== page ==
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Om Mani Padme Hum Mala Buddha Bracelet

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    Om Mani Padme Hum is a six-syllable Sanskrit mantra in Tibetan Buddhism. Also known as the Mani Mantra, it is one of the most important and most powerful mantras in the Buddhist tradition.

    As a powerful symbol, the Om Mani Padme Hum bracelet is perfect for those who want to achieve happiness, luck, and good fortune. But most importantly, this bracelet has touched the hearts of those who desire enlightenment.  

    “Om Mani Padme Hum” (derived from Sanskrit) is the most widely known and popular mantra used in Buddhism. This six-syllable phrase which can be transliterated to "Hail the Jewel in the Lotus," is an invocation mantra of the Avalokiteshvara, the Bodhisattva of Infinite Compassion who protects one from harm. The Bodhisattva vowed to free all sentient beings from suffering and appear anywhere to help all beings in danger and distress. Om Mani Padme Hum is also referred to as "The Mantra of Universal Protection" or the "Six Character Great Bright Mantra."

    If one were to uphold this mantra's recitation, regardless of one's whereabouts, one would be protected by all the Buddhas, Bodhisattvas, and gods, dragons, and others of the eightfold division. It can cut off one's ignorance and open up one's wisdom; subdue demons and heal illnesses; dispel calamities and lengthens life; bestows immeasurable blessings and wisdom and gain profound tranquility. It can save and alleviate hundreds and thousands of suffering and difficulty.



    The first, Om, is composed of three letters. A, U, and M. These symbolize the practitioner's impure body, speech, and mind; they also symbolize the pure exalted body, speech, and mind of a Buddha.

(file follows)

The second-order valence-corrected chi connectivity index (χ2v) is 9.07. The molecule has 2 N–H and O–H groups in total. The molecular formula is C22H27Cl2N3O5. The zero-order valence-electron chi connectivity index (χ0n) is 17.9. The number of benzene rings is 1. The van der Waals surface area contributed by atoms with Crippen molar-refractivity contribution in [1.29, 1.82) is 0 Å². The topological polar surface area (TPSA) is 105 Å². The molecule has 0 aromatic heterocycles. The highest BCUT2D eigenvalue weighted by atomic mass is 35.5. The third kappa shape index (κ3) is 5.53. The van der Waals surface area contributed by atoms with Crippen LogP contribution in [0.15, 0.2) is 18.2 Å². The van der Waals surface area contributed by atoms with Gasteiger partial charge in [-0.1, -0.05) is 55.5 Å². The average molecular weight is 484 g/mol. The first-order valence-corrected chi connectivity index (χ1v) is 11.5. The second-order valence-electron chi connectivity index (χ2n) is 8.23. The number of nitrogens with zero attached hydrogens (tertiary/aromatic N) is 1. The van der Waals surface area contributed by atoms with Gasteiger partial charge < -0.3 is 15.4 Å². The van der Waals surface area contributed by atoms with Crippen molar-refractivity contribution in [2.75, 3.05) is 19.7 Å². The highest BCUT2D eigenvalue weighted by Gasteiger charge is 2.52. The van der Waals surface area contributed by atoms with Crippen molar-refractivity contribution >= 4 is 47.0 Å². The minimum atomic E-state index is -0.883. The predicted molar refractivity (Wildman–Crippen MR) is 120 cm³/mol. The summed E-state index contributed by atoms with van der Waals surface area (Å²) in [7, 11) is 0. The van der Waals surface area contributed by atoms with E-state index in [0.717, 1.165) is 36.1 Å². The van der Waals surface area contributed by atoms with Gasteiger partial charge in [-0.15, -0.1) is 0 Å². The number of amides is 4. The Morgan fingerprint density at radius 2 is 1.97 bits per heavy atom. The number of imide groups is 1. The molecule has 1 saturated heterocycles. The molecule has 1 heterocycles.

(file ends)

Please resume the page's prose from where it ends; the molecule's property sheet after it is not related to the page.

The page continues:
Can impure body, speech, and mind be transformed into pure body, speech, and mind, or are they entirely separate?

    All Buddhas are cases of beings who were like ourselves and then, in dependence on the path, became enlightened; Buddhism does not assert that there is anyone who from the beginning is free from faults and possesses all good qualities. The development of pure body, speech, and mind comes from gradually leaving the impure states, and they're being transformed into purity.



    Mani, meaning jewel, symbolizes a method's factors—the altruistic intention to become enlightened, compassionate, and love.

    Just as a jewel is capable of removing poverty, the altruistic mind of enlightenment can remove the poverty, or difficulties, of cyclic existence and solitary peace.

    Similarly, just as a jewel fulfills sentient beings' wishes, so the altruistic intention to become enlightened fulfills the wishes of sentient beings.



    The two syllables, padme, meaning lotus, symbolize wisdom, just as a lotus grows forth from mud but is not sullied by the faults of mud, so wisdom is capable of putting you in a situation of non-contradiction. In contrast, there would be a contradiction if you did not have wisdom.

    There is wisdom realizing impermanence, wisdom realizing that persons are empty of being self-sufficient or substantially existent, a wisdom that realizes the emptiness of duality—that is to say, of a difference of entity between subject and object—and wisdom that realizes the emptiness of inherent existence.

    Though there are many different types of wisdom, the main of all these is the wisdom realizing emptiness.



    Purity must be achieved by an indivisible unity of method and wisdom, symbolized by the final syllable hum, indicating indivisibility. According to the sutra system, this indivisibility of method and wisdom refers to wisdom affected by method and method affected by wisdom.

    In the mantra or tantric, vehicle refers to one consciousness in which there is the full form of both wisdom and method as one undifferentiable entity.

    In terms of the five Conqueror Buddhas' seed syllables, the hum is the seed syllable of Akshobhya—the immovable, the unfluctuating, that which cannot be disturbed by anything.

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